However, I should point out that as excellent as this model is, it is still limited. It is a simplified model taught to novices to provide a framework for their understanding. As such it sacrifices some precision and refinement to improve clarity.
Within a certain taste profile there can be considerable variance based on the use of flavours not tracked by the various axes. For example a Raspberry Daiquiri and a Blackberry Daiquiri share the same location. Yet clearly the different fruits used will significantly alter their taste.
There are also plenty of options not covered by these axes. Like spicy, smoky or bitter.
However, for all its flaws, it remains the best and most approachable system I know. Cocktails are complicated. Simplifying them helps.
Sweet vs Sour
This is easily the most important axis. Master this, and maybe 80% of all cocktails become approachable. I have another post full of exercises to help you do just that.
Of the 5 basic tastes we human possess, Sweet and Sour are the most important to cocktails. Salty and Umami play only a peripheral role in cocktails, and Bitter is its own subcategory.
They appear on the same axis because they typically mask each other’s presence. They neutralize each other. Balance each other out. True, you can create sweet and sour cocktails, but they are very much an exception to the rule. They are also a more advanced concept to be shelved for a later date.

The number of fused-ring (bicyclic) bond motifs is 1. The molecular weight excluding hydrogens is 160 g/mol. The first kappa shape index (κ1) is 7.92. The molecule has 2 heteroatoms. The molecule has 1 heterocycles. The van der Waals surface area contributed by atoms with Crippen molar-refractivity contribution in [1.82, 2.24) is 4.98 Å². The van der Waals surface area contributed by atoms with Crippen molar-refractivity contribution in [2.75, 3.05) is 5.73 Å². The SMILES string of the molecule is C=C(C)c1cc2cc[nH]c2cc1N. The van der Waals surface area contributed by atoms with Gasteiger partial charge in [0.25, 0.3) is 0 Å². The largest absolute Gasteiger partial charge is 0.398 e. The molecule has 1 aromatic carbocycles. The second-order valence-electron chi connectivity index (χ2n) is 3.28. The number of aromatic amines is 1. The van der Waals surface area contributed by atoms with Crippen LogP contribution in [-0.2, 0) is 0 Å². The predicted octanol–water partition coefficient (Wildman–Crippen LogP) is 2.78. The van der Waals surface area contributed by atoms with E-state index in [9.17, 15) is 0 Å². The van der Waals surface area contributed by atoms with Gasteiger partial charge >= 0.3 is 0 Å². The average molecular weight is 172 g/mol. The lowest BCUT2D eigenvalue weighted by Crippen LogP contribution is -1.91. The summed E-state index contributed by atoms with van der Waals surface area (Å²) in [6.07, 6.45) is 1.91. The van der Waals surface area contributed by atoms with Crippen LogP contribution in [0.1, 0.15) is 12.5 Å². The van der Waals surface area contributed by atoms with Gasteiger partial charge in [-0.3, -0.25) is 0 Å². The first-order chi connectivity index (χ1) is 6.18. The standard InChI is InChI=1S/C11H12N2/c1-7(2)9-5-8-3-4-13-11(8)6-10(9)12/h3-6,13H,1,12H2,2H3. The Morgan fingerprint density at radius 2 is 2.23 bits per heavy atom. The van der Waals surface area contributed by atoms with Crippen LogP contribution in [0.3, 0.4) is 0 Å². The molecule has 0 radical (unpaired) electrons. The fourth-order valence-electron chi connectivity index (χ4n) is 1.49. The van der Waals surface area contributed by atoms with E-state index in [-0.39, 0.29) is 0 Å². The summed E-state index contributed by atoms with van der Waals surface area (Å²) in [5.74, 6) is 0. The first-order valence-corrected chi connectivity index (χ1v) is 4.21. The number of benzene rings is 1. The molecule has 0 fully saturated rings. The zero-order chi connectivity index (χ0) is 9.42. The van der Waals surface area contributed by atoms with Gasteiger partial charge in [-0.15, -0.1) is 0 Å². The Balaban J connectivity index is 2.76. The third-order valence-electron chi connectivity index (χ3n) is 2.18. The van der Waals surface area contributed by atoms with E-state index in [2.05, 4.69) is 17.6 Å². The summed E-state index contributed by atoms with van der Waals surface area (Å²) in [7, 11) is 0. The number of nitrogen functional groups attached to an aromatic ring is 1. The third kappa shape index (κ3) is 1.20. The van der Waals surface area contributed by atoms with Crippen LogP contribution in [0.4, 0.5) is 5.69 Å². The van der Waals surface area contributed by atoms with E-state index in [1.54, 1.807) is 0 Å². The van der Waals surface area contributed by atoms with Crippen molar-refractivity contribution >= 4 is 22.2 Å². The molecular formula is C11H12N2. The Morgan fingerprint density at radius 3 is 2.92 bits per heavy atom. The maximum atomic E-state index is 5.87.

The sour element typically comes from either lemon or lime juice. Please note that there is no substitute for freshly squeezed juice. Manufacturers of sour mixes or bottled lemon juice may try to convince you otherwise. But seriously, if you want to make quality cocktails this is one corner you cannot cut.
The sweet element, however, can come from a multitude of different sources: spirits; liqueurs; syrups; purees; fruits; or just sugar syrup. The vast majority of cocktail ingredients will add some form of sweetness to a cocktail.
Quite often we use a sour element in a cocktail simply to counteract the sweetness of all the ingredients we add to impart flavour. To prevent them turning the drink sickly sweet.
This axis runs from pure sugar syrup on the sweet side to pure lemon juice on the sour side. No cocktail actually approaches either extreme.
What matters is that certain combinations of flavours require a proper balance of sweet and sour to achieve their potential. Sometimes this is a little on the sweet side, as in many tall and fruity cocktails such as the Singapore Sling. Other times this is decidedly on the sour side, as for the Pisco Sour. Quite often this is merely neutral, or balanced, as for the Daiquiri.